A study of enteric viruses in raw and treated sewage from two secondary treatment plants, which received sewage from Oslo city (plant A) and small municipalities in Hedmark county in Norway (plant B), showed high levels of noro-, adeno-, and bocavirus throughout the year. A seasonal variation was observed for adeno- and GII norovirus with higher levels during winter and bocavirus that had more positive samples during winter. The virus concentrations in raw sewage were comparable in the two plants, with medians (log10 genome copies per liter) of 6.1, 6.3, 6.0, and 4.5 for noro GI, noro GII, adeno-, and bocavirus, respectively. The level of hepatitis E virus was not determined as it was below the limit of quantification. The mean log10 virus reduction was 0.55 (plant A) and 1.44 (plant B) with the highest reduction found in the plant with longer hydraulic retention time. The adenoviruses were dominantly serotype 41, while serotype 12 appeared sporadically. Of the 102 raw and treated sewage samples that were tested, eight were positive for hepatitis E virus of which four were from treated sewage. Two of the four obtained gene sequences from hepatitis E virus originated from the rural sewage samples and showed high similarity with a genotype 3 strain of hepatitis E virus detected in local piglets. Two other hepatitis E virus sequences obtained from urban sewage samples showed high similarities with genotype 3 strains isolated from urban sewage in Spain and a human genotype 1 isolate from India. The study gives information on the levels of noroviruses in raw and treated sewage, which is valuable to risk assessment, information indicating that some infections with hepatitis E viruses in Norway have a regional origin and that human bocavirus 2 and 3 are prevalent in the Norwegian population.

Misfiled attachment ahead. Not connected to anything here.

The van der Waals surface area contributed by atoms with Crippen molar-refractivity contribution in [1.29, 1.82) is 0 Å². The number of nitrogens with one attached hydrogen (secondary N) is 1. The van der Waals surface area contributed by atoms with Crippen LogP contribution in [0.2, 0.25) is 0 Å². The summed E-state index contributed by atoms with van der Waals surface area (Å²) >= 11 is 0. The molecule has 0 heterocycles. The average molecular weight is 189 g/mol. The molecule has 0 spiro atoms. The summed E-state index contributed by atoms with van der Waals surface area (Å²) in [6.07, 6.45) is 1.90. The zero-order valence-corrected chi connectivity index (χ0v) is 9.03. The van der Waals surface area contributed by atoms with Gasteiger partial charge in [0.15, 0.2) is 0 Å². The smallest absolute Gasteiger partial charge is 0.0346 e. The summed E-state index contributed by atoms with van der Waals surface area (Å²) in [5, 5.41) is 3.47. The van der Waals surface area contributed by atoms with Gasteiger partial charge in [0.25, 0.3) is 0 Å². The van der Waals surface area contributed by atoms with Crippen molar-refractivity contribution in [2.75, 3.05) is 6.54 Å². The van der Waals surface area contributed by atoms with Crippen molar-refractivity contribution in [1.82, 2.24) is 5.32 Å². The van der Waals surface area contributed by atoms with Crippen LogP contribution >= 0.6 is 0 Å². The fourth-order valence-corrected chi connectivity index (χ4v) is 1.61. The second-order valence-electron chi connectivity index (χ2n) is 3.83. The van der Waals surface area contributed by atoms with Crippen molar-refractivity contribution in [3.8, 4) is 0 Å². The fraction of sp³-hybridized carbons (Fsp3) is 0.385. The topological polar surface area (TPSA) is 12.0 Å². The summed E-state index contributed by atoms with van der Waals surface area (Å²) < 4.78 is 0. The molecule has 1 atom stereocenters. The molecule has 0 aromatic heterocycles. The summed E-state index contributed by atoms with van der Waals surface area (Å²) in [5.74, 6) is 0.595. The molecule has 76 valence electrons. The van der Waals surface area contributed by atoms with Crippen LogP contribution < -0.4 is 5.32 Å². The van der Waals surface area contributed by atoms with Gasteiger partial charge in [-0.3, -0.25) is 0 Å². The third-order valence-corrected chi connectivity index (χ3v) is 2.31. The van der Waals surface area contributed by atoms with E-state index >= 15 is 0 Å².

This study investigated the presence of norovirus and adenovirus, especially enteric adenovirus, on the environmental surfaces (n?=?481) and military conscripts' hands (n?=?109) in two Finnish garrisons (A and B) in 2013 and 2014. A questionnaire study was conducted to reveal possible correlations between viral findings on the conscripts' hands and their acute gastroenteritis symptoms. In addition to the swab samples, 14 fecal samples were obtained for viral analysis. In total, norovirus was present in 9.0?% of the surface swabs in 2013, whereas enteric adenovirus was present in 0.0?% and non-enteric adenovirus in 9.4?%. In the same year, 2.6?% of the hand swabs contained norovirus, 2.6?% enteric adenovirus, and 40.3?% non-enteric adenovirus. Norovirus GI.6 was continually detected on the surfaces of garrison A, and identical virus was detected in some of the fecal samples. In garrison B, two slightly different norovirus GII.4 strains were present on the surfaces. The questionnaires revealed no recent acute gastroenteritis cases in garrison A, but in garrison B, where the norovirus-positive hand swabs were collected, 30.6?% of the conscripts reported of recent symptoms. In 2014, norovirus was rarely detected, but adenovirus was again frequently present, both on the surfaces and hands. Taken together, our results suggest that gastroenteritis outbreaks occurred in 2013, but not in 2014. Due to the low number of hand swabs positive for enteric viruses, no conclusions about associations between viral findings and gastroenteritis symptoms could be drawn. This study increased our understanding of the possible transmission of viruses via contaminated environment and hands.
Cites: Int J Food Microbiol. 2006 Apr 15;108(1):84-9116473426